The Red Sox aren't heading to Baltimore in bad shape, but you would have never known it by looking around the clubhouse after their 9-8 loss to Oakland on Thursday afternoon at Fenway Park.
Thoughts of heading to Camden Yards to serve as the warm-up act for a managerial firing -- along with the opportunity to play a team in the Orioles that is 21 games out of first-place and have lost eight in a row -- didn't brighten the postgame mood.
Maybe it was because the Sox went 3-for-19 with runners in scoring position against the A's, or perhaps it was the fact that they knocked out 18 hits and still came away with a loss. Then there is the notion that the Red Sox simply have come to realize when it comes to room for error, there isn't much to be had.
So as the Red Sox dressed for success before boarding their plane, there were some observations from what was a 4-3 homestand, along with what may lie ahead:
Regarding Tim Bogar: Yes, the two plays in which he sent Victor Martinez and Darnell McDonald weren't the wisest decisions. Whether he made the right or wrong call on the first decision, Martinez, was debatable considering what a nice play Oakland catcher Kurt Suzuki had to make to gather in the throw from shortstop Cliff Pennington. But the reality is that with nobody out, and the meat of the order still coming up, even that was ill-advised. (Click here to see Bogar's postgame reaction.)
But, still, it's probably unwise to obsess on Bogar's execution in the third base coaching box. By the coach's own admission, his biggest downfall thus far has been being too aggressive (7 runners thrown out at home). For some teams that would be admirable, but with this offense -- which is currently second in the majors in runs scored, and the fourth most prolific run-producing team with runners in scoring position -- it's OK to exercise some caution.
DeMarlo Hale, the Red Sox' previous third base coach, is widely considered one of the best the organization has had in that spot in years. But Hale was thought to be very, very cautious in his first year, which, if nothing else, prevented postgame interview sessions along the lines of what Bogar has already gone through twice this season.
In short, of the things to worry about regarding the Red Sox, Bogar shouldn't be one of them.
The Mike Lowell situation has to be resolved, for everybody's benefit: This is the frustration of Lowell: You put up 17 homers in 119 games in a season in which you feel pretty lousy throughout, come back the next year feeling a whole lot better, get a chance to play a bit through the first month, and then, boom, nothing. Once-a-week appearances, the latest of which consisted of three at-bats before replaced by a pinch-hitter on Thursday. (He has had nine at-bats in the past two weeks.)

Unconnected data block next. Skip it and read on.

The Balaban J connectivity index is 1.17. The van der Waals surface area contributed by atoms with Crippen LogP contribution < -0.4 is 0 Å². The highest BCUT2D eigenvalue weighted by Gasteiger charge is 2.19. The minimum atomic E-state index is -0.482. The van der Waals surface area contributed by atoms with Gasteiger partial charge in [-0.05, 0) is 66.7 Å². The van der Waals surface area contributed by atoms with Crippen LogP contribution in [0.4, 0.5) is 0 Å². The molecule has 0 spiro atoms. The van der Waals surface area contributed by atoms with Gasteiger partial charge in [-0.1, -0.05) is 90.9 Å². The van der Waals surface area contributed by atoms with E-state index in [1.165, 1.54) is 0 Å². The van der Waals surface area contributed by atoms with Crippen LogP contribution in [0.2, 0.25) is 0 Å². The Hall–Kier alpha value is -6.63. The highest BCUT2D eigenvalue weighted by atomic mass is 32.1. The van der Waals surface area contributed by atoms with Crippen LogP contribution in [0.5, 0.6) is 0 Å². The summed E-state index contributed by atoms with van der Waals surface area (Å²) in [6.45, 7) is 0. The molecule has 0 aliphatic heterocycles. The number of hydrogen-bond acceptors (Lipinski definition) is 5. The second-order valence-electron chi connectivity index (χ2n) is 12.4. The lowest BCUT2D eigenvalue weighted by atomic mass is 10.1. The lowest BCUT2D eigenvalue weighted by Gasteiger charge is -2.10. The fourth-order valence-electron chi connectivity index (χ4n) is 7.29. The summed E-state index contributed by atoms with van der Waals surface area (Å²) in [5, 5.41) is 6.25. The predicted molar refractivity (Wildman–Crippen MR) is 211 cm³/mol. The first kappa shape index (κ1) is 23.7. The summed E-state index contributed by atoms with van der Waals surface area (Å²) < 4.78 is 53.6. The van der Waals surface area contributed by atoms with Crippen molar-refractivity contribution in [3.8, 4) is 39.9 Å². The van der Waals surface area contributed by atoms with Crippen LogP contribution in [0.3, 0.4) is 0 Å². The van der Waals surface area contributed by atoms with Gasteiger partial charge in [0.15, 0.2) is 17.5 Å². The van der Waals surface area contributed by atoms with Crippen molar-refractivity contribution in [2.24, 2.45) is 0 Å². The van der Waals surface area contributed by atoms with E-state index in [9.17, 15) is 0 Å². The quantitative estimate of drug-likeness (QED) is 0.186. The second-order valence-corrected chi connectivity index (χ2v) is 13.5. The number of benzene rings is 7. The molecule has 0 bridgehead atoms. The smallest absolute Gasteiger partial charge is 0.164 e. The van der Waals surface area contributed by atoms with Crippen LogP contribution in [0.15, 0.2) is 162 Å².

From the team's perspective, there simply isn't a spot in which to fit Lowell. The three spots Lowell would play are all occupied by legitimate All-Star Game candidates. And when you have David Ortiz admitting after Thursday's game that he felt uncomfortable going up to pinch-hit for Lowell because of the respect and admiration he has for his longtime teammate, then that's a whole new level of uneasiness.
What had been a tolerable situation through the season's first month has become toxic as May turned into June.
"It's not an easy thing," Ortiz said of Lowell's situation. "Mikey Lowell's a great player and everybody knows it. Just watching him go through all kind of stuff, it hurts because I went through the same situation. It's tough, man."
If Boof Bonser comes back to the Red Sox early next week, as expected, what does he provide the team? (Bonser's last game with Triple A Pawtucket has to be, and will be, Saturday. That ends his rehab stint and he is out of options.) In his last two starts with the PawSox Bonser has allowed just one run in 13 innings.
"He threw the ball pretty well [recently]," said Red Sox manaager Terry Francona prior to Thursday's game. "[Pawtucket manager] Torey [Lovullo] has been real impressed. Again, there's been some ups and downs, but when he's able to go out."
When spring training began there was a belief that Bonser could offer very good value in a seventh-inning role, perhaps even allowing his stuff (when healthy) to move him up to a set-up situation. But does the seven-inning stint suggest he might be the latest in line to fill in for one of the regulars in the starting rotation? Regardless, it will be interesting to see if by August Bonser will have either developed himself into a semi-valuable trade chip, or even somebody who has entrenched himself into a spot of more value than just run-of-the-mill middle relief.